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Stephen Petch, The Economist
At work with

Stephen Petch, The Economist

Published since 1843, international weekly news title The Economist is instantly recognisable for its red logo.  Stephen Petch joined the magazine (or is it a newspaper? – read on!) as creative director in 2017, and here he shares his working week and influences.

Stephen has extensive experience within magazines, having previously worked for titles including i-D, Time Out, The Independent and The Guardian. He oversaw the 2018 redesign of The Economist and continues to develop the brand as, like so many newsweeklies, it bucks the mainstream trend and increases its multi-channel readership. Follow him on Instagram for updates on what he’s up to.

Tell us about your typical Monday morning
Pre-Covid, my Monday would usually start with two very strong cups of tea, followed by a short walk from my home in Leytonstone, East London, to the tube station. From there it’s a 30-minute commute to our offices (The Adelphi) which are based near Embankment. If time is on my side I’ll get off at Holborn and enjoy the walk through Covent Garden.

Since the pandemic began, I’ve travelled to the office just once. Working from home has its perks: I’m not an early bird, so I’ve enjoyed the later starts, but the novelty has worn off somewhat. I’m genuinely missing the day-to-day interactions. Zoom and Slack are useful tools, but it’s not quite the same.

Describe your desk and what you can see in your office (view from window? colleagues?)
I use a Macbook Pro laptop, so I’m quite portable. This is no bad thing. My partner, our two teenage daughters, and I have been sharing (and working in) a fairly small space. The girls are back at school now, which helps.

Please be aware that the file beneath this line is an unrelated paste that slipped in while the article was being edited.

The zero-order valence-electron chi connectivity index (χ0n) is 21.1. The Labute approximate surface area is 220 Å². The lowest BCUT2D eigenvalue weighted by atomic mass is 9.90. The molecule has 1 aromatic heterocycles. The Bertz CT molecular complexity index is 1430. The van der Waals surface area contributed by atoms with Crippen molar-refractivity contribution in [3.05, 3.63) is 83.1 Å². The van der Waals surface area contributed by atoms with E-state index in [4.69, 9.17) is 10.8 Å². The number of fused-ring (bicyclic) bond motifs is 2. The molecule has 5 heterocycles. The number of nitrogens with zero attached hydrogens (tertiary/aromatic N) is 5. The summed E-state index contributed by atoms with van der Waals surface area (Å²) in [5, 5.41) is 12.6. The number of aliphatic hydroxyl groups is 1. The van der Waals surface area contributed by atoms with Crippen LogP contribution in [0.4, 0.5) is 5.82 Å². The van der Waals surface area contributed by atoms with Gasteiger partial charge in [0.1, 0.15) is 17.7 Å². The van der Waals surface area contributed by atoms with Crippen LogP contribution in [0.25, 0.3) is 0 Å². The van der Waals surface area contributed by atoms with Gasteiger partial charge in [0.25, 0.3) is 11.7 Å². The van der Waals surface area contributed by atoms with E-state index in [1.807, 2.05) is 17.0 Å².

If I were in the office I could be sat outdoors on the balcony overlooking the Thames (I miss that office).

Are you feeling optimistic about 2021?
‘Optimistic’ would be overstating it but it has to be better than 2020, right?

Which magazine do you first remember?
I don’t remember an epiphanic first interaction with one particular magazine. As a younger kid, I loved comics, such as The Beano, and football magazines, like Shoot and Score. My dad used to subscribe to National Geographic, which I found fascinating.

I think the magazine that had the most impact on me and made me think I could be a magazine designer, was i-D.

This must have been around 1990. I’d not long left school and had started a foundation course in design. My then lecturer, Lawrence Bogle, brought a few copies in to show the students. I was smitten. It was like a portal into another world. I grew up in Newcastle—which was great—but i-D shone a light on another, more exciting, world. The design had an attitude and was so dynamic, colourful, and bold.

I moved to London in 1995 and soon ended up doing a work placement at i-D, under the art direction of the great Scott King. At the time, I was completely broke but Scott would take me to the pub to play pool and he’d buy beer for me.

I thought all art directors did that. Halcyon days.

Which magazine matters to you the most this morning?
Not long after the first lockdown, I took out a subscription to The Atlantic. A great read, greatly enhanced by the beautiful design and art direction. My only gripe is that I tend to receive my copy well after the publishing date, by which time I already read many of the articles online.

When I complained about this I was told I could download a PDF from the website. I don’t want to read a PDF!

Back in the office, I'’d get to see The New York Times Magazine, which is always great, and ZEITmagazin is uniquely brilliant, but I don’t consume magazines the way that I used to. I simply don’t have the time—or don’t make the time. That said, I’m very much looking forward to the launch of Inque, Matt Willey’s ambitious new project: one magazine per year for 10 years. It doesn’t launch till October so I’ve pre-ordered a copy. From what I’ve seen so far, I’m sure the finished product will be stunning. Even the tote bag looks beautiful.

Lastly, I have to give a mention to Twen (above). It’s all a matter of taste, of course, but for me, it is probably the best-designed magazine of all time. Serge Ricco (Creative Director at L’Obs) has been posting covers and spreads via Instagram slide shows relentlessly. I’ve seen so much of it before but it never feels old.

Willy Fleckhaus was the master.

Describe The Economist in three words.
Global. News. Magazine.

The publication still refers to itself as a newspaper, yet it’s clearly a magazine. Discuss!